Courtesy of Northeast Document Conservation Center
Transparent book jackets made of polyester film offer a number of benefits:
1. they protect the cover from dirt and from scuffing as the book is handled and shelved;
2. if a cover has powdery red-rotted leather, the jacket contains it, so that it doesn’t rub off on the book’s neighbors;
3. transparent polyester allows the book’s cover to be seen and its title to be read through the jacket;
4. shelf labels can be attached to the jacket’s spine rather than directly to the book avoiding possible harm to the book from unstable label adhesives.
It is important to note that not all polyesters are acceptable for use. Only ones that have been tested and proven to be chemically stable for long periods of time should be used. The polyester film chosen should be free of plasticizes, ultraviolet inhibitors, dyes, and surface coatings so that the film does not interact with the material it is intended to protect and hasten its deterioration. Mylar type D, manufactured by Dupont, and Melinex 516, manufactured by ICI, are two types of polyester film that are acceptable for use on books. Four mil polyester is suitable for most books.
The best known and easiest-to-make polyester jacket is a simple wrap-around (Figure 1). A disadvantage of this design is that it is not fixed in place on the book; as a result it tends to shift out of alignment, especially on large heavy books. The jacket can be held in place with tape or straps but this leads to other problems. Another disadvantage is that the edges of the book are exposed and are subject to abrasion.
The following book jacket was designed to avoid these disadvantages. It incorporates flaps, which help hold the jacket on the book, and which cover and thus protect the edges of the book.
When constructing polyester jackets, you will need a straight edge, a bone folder, and either scissors or a mat knife. Cutting and creasing can be done on a self-healing mat or on a large piece of book board.
1. Cut a piece of polyester with a vertical dimension equal to 1 2/3 times the height (H) of the book and a horizontal dimension 4 times the width (W) of the book plus the thickness (T) of the book (Figure 2).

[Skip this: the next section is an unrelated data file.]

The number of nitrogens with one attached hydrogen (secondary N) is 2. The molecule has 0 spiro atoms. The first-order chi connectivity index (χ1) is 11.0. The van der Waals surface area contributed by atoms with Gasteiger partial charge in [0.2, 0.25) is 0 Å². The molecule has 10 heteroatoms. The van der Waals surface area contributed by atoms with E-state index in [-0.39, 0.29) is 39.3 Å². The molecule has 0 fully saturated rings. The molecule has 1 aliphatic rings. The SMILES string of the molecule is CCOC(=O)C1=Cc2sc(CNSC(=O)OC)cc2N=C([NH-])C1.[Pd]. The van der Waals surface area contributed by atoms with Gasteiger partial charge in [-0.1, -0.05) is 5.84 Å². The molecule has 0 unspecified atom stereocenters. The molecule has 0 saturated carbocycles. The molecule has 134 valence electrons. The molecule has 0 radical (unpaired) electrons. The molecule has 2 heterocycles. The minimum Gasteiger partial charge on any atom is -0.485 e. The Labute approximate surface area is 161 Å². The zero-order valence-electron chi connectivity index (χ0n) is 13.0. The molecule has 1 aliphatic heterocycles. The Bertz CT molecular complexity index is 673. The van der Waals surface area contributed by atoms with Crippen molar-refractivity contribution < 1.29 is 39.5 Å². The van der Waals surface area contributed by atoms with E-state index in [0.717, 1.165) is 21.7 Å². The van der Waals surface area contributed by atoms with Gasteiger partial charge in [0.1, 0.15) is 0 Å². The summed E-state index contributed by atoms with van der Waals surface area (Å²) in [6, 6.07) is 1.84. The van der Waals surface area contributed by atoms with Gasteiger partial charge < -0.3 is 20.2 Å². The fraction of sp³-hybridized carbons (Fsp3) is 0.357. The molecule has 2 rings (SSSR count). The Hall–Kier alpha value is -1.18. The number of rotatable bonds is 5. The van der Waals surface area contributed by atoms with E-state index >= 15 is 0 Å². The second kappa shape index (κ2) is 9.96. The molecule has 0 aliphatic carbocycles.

2. Wrap the polyester around the book such that the edges of the polyester are even with each other and the book is centered between the top and bottom of the polyester (Figure 3). It is important to note that polyester has a smooth surface and extra care must be taken to make sure that the book does not shift, especially while being measured.
3. Place the book on a clean work surface and open the polyester flat, being careful not to change the position of the book on the polyester film (Figure 4).
4. Mark the position of the book on the polyester film by making dents with the point of a bone folder at the corners of the book and at both ends of the joint (Figure 4).
5. Wrap the polyester over the book again and turn the polyester and book over being very careful that the book does not shift on the polyester. (Figure 5).
Repeat step four.
6. Using a straightedge and bone folder, crease the polyester straight across connection the dents as illustrated (Figure 6). Broken lines represent creases.
When creasing the polyester, place the straightedge on the film with its edge next to, but not covering, the two dents to be used as guides. Press the point of the bone folder into the polyester and pull it along the edge of the straightedge, creating a linear indentation. the straightedge should be held down firmly to prevent slippage. Without releasing the straightedge, reinforce the crease by inserting the bone folder beneath the polyester and rubbing it firmly against the straightedge (Figure 7).
7. At all “a” locations (Figure 8 ) make a second crease parallel to the first, outside the first. and at a distance from the first equal to the thickness of the book’s cover.
8. Cut as shown in figure 9. Unbroken lines represent cuts.
9. Fold the polyester film at all creases. Make folds sharp by burnishing them with a bone folder. Remember that closely spaced parallel folds need to be made a all “a” locations. After these have been made, shape them with fingers until both folds take on a 90 degree angle (Figure 10). Dampening finger tips slightly with a moist sponge will make this shaping of the fold easier.
10. Wrap the polyester film jacket around the book, tucking the end flaps inside the front and back covers. Tuck the top and bottom flaps between the outer surface of the book cover and the polyester film (Figure 11). The top and bottom flaps will be visible through the polyester film jacket.
Polyester film is difficult to work with and you may need a few tries to construct the jacket correctly. Once you have mastered the technique, construction time is about 10 minutes per jacket, excluding set-up time.